Shared data 264 are data that has been synchronized with content management system 110, and includes content items received from content management system 110. When users add, modify, or delete content items in shared data 264, those changes are synchronized with content management system 110. The hashing module 220 and the block cache 270 work to identify blocks that comprise content items being uploaded to content management system 110. The hashing module 220 assigns a block identifier by performing any suitable hashing algorithm, such as MD5 or SHA-1. Content synchronization module 210 then uses these identifiers to compare the resident blocks located in the block cache 270 with the blocks maintained by content management system 110.

Within the client application 102, the file journal 260 stores a table listing metadata for all content items accessible to the account using the client application 102. Metadata includes revision date and time, namespace, and blocklists corresponding to each content item. Content items that are not resident or not synchronized are still included in the file journal 260.

When data is modified or added to the shared data 264 on the client device 100 within the client application 102, the modifications to the shared data 264 are transmitted to content management system 110 by upload module 240. The uploaded data includes the relevant block identifier for the modified or added blocks. The content management module 110 then notifies other client devices that have the same namespace as the uploading client device 100 that new blocks, or new versions of blocks, have been uploaded. The notification may include the block identifiers and the corresponding content items to be updated. When the client device 100 receives a notification, client device 100 queries content management system 110 for modifications to shared data 264. When the shared data is modified, the content synchronization module 210 requests the modifications from content management system 110 to store shared data on client device 100. The request may be a single request that includes a s for the new or updated content items or multiple request may be sent each including a single block for download to the client device 100. Download module 230 then receives any blocks downloaded from the content management system 110 by updating the file journal 260, shared data 264, and the block cache 270, to reflect the new versions of the downloaded blocks.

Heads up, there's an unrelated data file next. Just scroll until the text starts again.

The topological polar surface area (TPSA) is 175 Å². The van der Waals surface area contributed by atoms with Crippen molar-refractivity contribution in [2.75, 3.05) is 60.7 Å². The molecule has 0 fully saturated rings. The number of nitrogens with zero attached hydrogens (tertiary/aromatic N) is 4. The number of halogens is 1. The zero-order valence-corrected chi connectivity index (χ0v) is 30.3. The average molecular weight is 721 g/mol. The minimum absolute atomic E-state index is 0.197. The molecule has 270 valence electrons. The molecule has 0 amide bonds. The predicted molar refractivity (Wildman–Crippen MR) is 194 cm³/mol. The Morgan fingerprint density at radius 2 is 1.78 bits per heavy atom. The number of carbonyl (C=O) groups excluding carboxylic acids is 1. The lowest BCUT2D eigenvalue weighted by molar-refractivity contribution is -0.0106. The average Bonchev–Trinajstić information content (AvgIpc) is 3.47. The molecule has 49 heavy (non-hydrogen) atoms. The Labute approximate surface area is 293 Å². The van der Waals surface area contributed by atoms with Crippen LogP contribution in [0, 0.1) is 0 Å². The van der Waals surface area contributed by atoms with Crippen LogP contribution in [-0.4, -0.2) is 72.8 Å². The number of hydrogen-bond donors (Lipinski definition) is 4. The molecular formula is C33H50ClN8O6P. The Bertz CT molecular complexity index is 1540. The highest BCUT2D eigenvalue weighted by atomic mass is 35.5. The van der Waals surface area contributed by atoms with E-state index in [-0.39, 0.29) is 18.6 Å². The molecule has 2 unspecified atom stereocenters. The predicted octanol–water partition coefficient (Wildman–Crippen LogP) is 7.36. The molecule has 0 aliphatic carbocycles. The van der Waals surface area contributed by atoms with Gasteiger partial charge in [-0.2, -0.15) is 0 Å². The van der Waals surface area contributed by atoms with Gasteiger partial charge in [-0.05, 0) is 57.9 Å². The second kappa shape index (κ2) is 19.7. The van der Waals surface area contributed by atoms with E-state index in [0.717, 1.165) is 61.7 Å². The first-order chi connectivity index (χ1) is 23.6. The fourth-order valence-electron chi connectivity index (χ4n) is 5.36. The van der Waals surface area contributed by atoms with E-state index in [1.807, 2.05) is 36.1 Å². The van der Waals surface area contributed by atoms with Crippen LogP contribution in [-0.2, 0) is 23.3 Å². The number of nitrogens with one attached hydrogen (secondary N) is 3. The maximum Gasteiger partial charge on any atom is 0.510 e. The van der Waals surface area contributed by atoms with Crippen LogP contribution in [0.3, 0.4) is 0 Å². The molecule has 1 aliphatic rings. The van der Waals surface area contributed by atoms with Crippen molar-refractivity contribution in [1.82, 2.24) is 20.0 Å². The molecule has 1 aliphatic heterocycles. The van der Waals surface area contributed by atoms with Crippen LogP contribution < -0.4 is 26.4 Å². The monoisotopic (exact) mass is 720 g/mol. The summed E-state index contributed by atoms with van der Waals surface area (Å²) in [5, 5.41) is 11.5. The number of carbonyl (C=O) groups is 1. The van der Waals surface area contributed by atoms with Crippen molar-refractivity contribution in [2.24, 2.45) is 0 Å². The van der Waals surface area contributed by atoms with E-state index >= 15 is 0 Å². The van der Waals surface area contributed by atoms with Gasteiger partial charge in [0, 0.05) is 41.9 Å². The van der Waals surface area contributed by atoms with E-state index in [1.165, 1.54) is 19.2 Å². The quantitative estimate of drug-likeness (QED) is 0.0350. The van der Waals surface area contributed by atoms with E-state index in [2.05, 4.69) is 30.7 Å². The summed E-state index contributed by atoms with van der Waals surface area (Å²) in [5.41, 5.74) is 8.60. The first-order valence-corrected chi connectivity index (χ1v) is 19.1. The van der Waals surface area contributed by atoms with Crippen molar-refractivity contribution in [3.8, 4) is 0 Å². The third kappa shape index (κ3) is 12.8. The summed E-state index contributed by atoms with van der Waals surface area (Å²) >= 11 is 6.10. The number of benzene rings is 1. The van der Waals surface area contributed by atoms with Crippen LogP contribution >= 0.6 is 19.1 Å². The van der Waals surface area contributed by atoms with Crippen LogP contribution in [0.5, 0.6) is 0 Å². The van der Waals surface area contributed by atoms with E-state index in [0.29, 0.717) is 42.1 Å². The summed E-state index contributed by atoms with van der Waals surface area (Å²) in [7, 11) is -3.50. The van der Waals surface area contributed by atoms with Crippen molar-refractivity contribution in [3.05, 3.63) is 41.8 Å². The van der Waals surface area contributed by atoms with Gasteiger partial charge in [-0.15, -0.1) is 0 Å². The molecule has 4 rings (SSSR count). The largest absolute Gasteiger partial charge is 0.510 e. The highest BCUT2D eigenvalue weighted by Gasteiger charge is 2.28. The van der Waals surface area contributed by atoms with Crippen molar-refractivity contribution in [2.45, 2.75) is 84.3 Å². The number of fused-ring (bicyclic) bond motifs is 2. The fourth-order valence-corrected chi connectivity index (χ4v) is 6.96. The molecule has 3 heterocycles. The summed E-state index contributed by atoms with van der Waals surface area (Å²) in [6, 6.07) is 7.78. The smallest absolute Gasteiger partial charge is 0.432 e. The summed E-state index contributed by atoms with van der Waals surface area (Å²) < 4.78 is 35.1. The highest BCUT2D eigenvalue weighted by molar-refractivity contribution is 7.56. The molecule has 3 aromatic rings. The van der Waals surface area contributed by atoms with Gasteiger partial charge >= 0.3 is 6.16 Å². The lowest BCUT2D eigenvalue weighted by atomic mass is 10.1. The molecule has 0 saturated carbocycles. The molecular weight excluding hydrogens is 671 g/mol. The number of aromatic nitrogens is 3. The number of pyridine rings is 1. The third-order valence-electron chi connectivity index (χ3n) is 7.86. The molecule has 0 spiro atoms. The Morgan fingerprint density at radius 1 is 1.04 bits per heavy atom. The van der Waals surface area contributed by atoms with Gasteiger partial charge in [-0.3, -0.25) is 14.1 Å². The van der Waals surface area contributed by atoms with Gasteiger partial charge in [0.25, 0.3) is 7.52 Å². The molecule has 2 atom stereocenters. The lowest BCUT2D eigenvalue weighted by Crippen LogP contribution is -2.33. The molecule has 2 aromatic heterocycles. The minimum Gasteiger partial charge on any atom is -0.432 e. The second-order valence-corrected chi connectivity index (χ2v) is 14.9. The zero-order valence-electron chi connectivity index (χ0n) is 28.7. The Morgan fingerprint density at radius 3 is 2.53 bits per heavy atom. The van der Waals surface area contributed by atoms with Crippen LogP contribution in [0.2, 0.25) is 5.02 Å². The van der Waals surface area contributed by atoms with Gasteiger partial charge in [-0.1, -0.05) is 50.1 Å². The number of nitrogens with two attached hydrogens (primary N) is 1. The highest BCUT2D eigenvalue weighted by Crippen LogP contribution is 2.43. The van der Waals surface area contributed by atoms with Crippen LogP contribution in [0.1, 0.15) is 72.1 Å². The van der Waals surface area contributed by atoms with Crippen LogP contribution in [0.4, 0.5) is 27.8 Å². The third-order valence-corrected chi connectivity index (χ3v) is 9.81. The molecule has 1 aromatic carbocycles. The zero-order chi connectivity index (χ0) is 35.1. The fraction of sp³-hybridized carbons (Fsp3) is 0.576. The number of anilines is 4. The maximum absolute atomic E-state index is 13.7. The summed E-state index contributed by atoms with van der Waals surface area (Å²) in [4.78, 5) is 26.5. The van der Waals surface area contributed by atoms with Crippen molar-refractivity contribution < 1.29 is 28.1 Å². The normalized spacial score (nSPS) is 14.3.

Peer-to-Peer Synchronization

The peer-to-peer synchronization module 250 utilizes an additional process to synchronize content items using peer devices. For clarification, peer devices may be any client devices connected to the same LAN. The peer-to-peer synchronization module 250 may identify whether the client device 100 is connected to a LAN. Upon determining that the client device is connected to a LAN the peer-to-peer synchronization module 250 institutes an alternative method for synchronizing content items, which is described with reference to FIGS. 3-7.

After determining that the client device 100 is connected to a LAN, the peer-to-peer synchronization module 250 identifies peer devices communicating on the local area network that are associated with the same namespace as the client device 100. The peer-to-peer synchronization module 250 receives broadcasts from peer devices on the LAN that have the client application installed. Broadcasts are typically sent over the LAN using the user datagram protocol (UDP). Client devices 100 communicating on a LAN send UDP messages to any device connected to the LAN. The peer-to-peer synchronization module 250 parses each broadcast to determine the IP address of the peer device sending the broadcasts as well as the namespace synchronized on that peer device. The peer-to-peer synchronization module 250 then compares the namespace of each broadcast with the namespace synchronized on the client device 100. If the namespaces match, the peer-to-peer synchronization module 250 stores the IP address of the peer device with the matching namespace in order to connect to those devices later.